I do, by the way,  think it's effective, to have these non-personal G2G discussions about common, recurring problems of the kind you cite in the question.  (At least it's effective among those of us who follow G2G.)  Just my $0.02 worth,.your mileage may vary.
by Dennis Barton G2G6 Pilot (431k points)
+10 votes
I don't think there is one definitive answer... because it all depends on the individuals.

Some people don't like flooding their inboxes with email.

And private messages will reveal otherwise private email addresses.

Public critiques can be worded positively, and some people are better at that then others.

We all want to fire off a quick instant message, but we need to remember to include the context that is otherwise only in our heads. Use complete sentences and avoid abbreviations.

Whether publicly or privately, state clearly the perceived issue, steps to reproduce, and proposed solution.
by Dennis Wheeler G2G6 Pilot (537k points)
+7 votes
It all depends on the person receiving the message.  Some people respond to private messages and some people don't, based on my past experience.  I've seen people ignore and then delete posted comments.  I think it depends on the person and how cooperative or responsive they want to be.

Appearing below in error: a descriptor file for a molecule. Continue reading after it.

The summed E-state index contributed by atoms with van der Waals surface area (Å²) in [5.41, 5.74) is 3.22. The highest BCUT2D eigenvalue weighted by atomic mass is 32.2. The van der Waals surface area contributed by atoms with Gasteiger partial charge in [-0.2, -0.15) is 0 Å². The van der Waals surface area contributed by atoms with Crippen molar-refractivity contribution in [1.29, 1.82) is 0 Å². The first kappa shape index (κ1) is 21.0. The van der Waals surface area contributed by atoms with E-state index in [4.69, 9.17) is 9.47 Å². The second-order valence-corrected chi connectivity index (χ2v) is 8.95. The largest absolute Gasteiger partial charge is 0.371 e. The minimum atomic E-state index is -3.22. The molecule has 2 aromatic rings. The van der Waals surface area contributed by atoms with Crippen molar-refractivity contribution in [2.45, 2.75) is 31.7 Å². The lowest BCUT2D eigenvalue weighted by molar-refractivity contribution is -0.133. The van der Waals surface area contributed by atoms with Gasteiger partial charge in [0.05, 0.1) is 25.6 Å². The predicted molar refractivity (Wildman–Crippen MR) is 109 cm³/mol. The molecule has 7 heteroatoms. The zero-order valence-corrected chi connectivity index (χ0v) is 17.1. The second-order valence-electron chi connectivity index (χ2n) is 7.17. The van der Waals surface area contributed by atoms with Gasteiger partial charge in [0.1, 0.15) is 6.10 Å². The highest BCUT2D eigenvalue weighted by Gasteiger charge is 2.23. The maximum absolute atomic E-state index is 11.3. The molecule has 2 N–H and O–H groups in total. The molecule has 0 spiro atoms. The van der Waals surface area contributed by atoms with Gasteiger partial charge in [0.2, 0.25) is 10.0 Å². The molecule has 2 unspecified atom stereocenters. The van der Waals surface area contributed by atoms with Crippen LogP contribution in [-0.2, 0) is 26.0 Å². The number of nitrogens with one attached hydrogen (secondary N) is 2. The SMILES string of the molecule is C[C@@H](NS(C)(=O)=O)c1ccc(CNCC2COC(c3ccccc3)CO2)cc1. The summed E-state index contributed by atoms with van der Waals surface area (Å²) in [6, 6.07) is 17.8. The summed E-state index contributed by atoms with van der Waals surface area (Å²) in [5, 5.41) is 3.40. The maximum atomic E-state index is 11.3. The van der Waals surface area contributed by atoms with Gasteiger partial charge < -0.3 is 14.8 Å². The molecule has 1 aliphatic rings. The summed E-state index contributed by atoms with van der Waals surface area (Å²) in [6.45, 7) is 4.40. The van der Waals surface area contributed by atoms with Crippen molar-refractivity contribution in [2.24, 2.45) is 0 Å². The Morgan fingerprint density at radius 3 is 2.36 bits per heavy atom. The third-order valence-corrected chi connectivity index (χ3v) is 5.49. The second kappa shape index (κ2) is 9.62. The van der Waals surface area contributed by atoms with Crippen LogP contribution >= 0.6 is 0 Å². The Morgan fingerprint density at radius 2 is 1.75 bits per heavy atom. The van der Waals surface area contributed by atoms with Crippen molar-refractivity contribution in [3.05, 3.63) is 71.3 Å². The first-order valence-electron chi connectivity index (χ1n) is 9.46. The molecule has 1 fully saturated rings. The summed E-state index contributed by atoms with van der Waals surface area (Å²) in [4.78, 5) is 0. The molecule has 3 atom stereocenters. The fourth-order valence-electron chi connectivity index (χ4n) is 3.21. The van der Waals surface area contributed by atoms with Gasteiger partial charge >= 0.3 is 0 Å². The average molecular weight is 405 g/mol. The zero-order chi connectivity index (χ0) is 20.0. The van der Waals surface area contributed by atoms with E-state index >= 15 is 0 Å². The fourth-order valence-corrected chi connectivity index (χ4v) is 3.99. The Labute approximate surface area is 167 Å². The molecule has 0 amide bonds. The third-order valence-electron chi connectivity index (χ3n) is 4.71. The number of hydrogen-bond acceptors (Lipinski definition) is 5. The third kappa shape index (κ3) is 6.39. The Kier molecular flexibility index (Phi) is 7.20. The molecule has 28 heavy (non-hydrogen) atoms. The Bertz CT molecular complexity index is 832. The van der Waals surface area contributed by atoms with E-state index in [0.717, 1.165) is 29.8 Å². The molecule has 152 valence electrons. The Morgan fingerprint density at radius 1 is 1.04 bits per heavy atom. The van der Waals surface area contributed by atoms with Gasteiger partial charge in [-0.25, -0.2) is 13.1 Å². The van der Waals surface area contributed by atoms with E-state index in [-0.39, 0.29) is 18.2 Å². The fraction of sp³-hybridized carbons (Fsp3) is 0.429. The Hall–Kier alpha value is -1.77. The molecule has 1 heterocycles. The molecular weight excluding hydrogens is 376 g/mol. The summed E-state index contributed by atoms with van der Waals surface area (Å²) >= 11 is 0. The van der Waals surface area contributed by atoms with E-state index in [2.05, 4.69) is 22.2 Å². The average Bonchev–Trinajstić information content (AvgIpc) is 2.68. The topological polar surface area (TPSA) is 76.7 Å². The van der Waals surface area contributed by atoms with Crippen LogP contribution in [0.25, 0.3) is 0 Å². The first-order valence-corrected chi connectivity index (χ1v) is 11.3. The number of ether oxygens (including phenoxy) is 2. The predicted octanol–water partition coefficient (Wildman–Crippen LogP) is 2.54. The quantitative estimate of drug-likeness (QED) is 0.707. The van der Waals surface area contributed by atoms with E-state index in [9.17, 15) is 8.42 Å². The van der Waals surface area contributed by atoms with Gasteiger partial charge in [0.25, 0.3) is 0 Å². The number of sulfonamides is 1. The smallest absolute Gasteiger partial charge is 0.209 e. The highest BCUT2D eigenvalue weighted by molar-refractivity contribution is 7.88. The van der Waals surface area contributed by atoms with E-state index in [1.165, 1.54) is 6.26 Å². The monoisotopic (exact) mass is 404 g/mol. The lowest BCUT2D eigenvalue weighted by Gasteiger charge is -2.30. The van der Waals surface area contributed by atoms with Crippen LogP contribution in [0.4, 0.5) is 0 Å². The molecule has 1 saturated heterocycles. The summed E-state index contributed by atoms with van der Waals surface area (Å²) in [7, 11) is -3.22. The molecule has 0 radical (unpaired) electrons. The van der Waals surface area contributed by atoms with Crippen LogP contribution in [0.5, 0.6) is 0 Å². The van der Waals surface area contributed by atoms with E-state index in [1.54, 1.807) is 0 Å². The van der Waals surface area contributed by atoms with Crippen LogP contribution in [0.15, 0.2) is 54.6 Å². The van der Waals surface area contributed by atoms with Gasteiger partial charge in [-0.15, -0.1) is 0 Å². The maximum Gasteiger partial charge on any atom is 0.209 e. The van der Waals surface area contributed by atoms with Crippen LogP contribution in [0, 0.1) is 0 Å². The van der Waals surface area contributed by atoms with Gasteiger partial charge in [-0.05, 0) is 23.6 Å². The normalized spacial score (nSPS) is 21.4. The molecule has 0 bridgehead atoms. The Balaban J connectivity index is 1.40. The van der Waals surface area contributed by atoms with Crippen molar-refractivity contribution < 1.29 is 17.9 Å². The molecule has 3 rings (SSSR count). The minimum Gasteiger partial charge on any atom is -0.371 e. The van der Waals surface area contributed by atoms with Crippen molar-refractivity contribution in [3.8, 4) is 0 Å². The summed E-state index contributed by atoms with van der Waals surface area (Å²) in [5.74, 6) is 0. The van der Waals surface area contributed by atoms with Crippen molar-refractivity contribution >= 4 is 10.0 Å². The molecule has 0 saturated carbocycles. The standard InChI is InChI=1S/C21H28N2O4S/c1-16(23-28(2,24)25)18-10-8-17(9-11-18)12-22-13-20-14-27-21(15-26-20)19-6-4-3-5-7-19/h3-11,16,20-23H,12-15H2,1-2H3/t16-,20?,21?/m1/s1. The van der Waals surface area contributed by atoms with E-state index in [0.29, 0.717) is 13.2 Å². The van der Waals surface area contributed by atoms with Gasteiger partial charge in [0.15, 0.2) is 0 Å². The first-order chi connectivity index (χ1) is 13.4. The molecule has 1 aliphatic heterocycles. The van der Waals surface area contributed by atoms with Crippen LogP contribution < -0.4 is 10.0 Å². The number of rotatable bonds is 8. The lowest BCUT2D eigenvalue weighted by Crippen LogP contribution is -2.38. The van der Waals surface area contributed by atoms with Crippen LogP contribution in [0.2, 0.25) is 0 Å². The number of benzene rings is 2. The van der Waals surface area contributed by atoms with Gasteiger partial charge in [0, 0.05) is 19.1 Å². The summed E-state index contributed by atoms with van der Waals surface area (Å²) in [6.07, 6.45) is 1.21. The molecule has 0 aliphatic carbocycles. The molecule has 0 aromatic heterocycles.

by Carol Wilder G2G6 Mach 5 (50.4k points)
+7 votes
I guess I'm one of the ones that errs on the side of minimising public embarrassment whenever possible.  Because no matter how nicely we couch it, the message behind most critique is "you're doing it wrong", and that tends to make people defensive.  Putting it in a place where anyone & everyone can see it only compounds that defensiveness, in my experience.

That said... if it's a problem with a specific profile, I will put a public message on that profile (rather than the PM's personal profile) and try to make it impersonal, e.g. "This profile has X issue" rather than "You did something wrong here".  If it's an overarching style issue or involves multiple profiles, I'll take it to private e-mail and follow up with a public message, e.g. "Hi, I sent you a private message about X.  Did you get it?" - that way, others can see that the issue is being addressed.
by Vicky Majewski G2G6 Mach 7 (77.7k points)
+5 votes
Personally I favour private emails I just feel that it gives it more of a personal touch than a public comment and you can IMHO be more encouraging and supportive in a private email.

A private email also can be more likely to lead to a dialogue between the two parties and you might find out a lot more and be more helpful than you would be from a public comment.

It may just be me but I find most public comments of that nature to be cold and impersonal.
by Melissa McKay G2G6 Mach 3 (34.2k points)